Decentralized Cryptocurrency Markets Threaten U.S. National Security, Treasury Says

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Decentralized Cryptocurrency Markets Threaten U.S. National Security, Treasury Says

WASHINGTON-The burgeoning decentralized cryptocurrency market threatens U.S. national security and needs greater oversight and enforcement against money-laundering, the U.S. Treasury Department said on Thursday. The warning, in a new Treasury report assessing the risk of the so-called DeFi markets, lays the foundation for tougher regulations and punitive action by federal agencies.
Competition is only a threat to the dollar because the dollar is not sound money.
Competition is only a threat to the dollar because the dollar is not sound money.
It coulda been had it been managed properly from the get-go.

The only reason competition to it arose, is due to its status having been abused by our clueless (and extremely short sighted) "leaders" for many many Decades.

Had they always done right thing, gold could easily still be $20.67/oz.
CATO published an analysis of the Treasury report (long):
Yesterday, the Treasury Department released an Illicit Finance Risk Assessment of Decentralized Finance (DeFi). Looking past the report’s, frankly half‐hearted, fear mongering and skepticism that disintermediated financial tools deserve different regulatory treatment than financial intermediaries, the report makes important acknowledgements that DeFi’s illicit finance risk is relatively small and that DeFi technology is unique. The report’s sparks of recognition that, on some level, DeFi is different from traditional finance—in enabling peer‐to‐peer financial transactions and potentially mitigating illicit finance risk through technology—ought to be noted by other U.S. policymakers who actively apply ill‐fitting legacy rules to new tools and exaggerate those tools’ risks.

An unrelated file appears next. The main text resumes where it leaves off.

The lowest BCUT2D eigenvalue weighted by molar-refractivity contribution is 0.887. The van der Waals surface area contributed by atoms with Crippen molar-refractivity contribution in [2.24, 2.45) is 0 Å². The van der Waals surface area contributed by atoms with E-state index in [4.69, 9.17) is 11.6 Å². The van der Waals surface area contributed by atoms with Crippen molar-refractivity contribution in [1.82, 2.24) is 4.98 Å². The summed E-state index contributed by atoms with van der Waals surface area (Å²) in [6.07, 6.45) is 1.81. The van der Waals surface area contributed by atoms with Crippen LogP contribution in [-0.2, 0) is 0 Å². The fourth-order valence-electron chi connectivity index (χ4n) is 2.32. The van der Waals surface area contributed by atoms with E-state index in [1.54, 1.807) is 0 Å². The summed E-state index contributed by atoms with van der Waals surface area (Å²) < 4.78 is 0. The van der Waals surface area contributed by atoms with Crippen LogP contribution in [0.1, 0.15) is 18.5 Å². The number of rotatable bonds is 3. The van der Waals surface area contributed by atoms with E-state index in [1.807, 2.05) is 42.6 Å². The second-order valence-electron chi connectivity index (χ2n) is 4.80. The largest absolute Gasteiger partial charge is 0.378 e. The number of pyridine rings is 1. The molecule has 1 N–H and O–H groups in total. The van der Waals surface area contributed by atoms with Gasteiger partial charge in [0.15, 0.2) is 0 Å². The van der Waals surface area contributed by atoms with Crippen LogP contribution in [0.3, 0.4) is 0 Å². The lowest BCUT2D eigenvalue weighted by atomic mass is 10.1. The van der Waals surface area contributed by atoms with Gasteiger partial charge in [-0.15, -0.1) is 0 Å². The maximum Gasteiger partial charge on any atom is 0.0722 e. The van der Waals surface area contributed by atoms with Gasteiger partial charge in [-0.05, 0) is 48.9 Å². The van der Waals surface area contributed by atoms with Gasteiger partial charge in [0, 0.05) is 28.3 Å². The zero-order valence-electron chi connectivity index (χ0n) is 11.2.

While the report states that criminals and rogue states exploit DeFi to launder money and carry out cyberattacks endangering national security, it tends to bury the lede with respect to the scope of the problem. Still, Treasury ultimately acknowledges that, all told, crime is a “subset” of overall DeFi activity, which itself is a “minor portion” of crypto activity, and that the crime Treasury is concerned with is mainly a problem of traditional finance:

[M]oney laundering, proliferation financing, and terrorist financing most commonly occur using fiat currency or other traditional assets as opposed to virtual assets.

Perhaps for this reason, the report insists that its limited identification of examples of illicit activity over DeFi should not be taken to indicate, well, that there are limited instances of illicit activity over DeFi:

Given how recently the DeFi market has developed and expanded, there were relatively few case examples that this assessment could include. The number of case studies does not, however, reflect the level of risk identified in this assessment.

Of course, it may be that a non‐exhaustive list of examples doesn’t reflect the full extent of a problem. But persuasively making that argument generally requires providing additional evidence that speaks to the scale of the problem, beyond mere conclusory statements regarding a vague “level of risk.” However, in the rare instances where the report does address scale, it largely undermines the idea that DeFi is anything other than a relatively minor contributor to overall illicit finance risk, including for money laundering, proliferation financing, and terrorist financing, as well as drug trafficking, where the report notes, “[T]he size and scope of drug proceeds generated on the darknet and laundered via virtual assets remain low in comparison to cash‐based retail street sales.”

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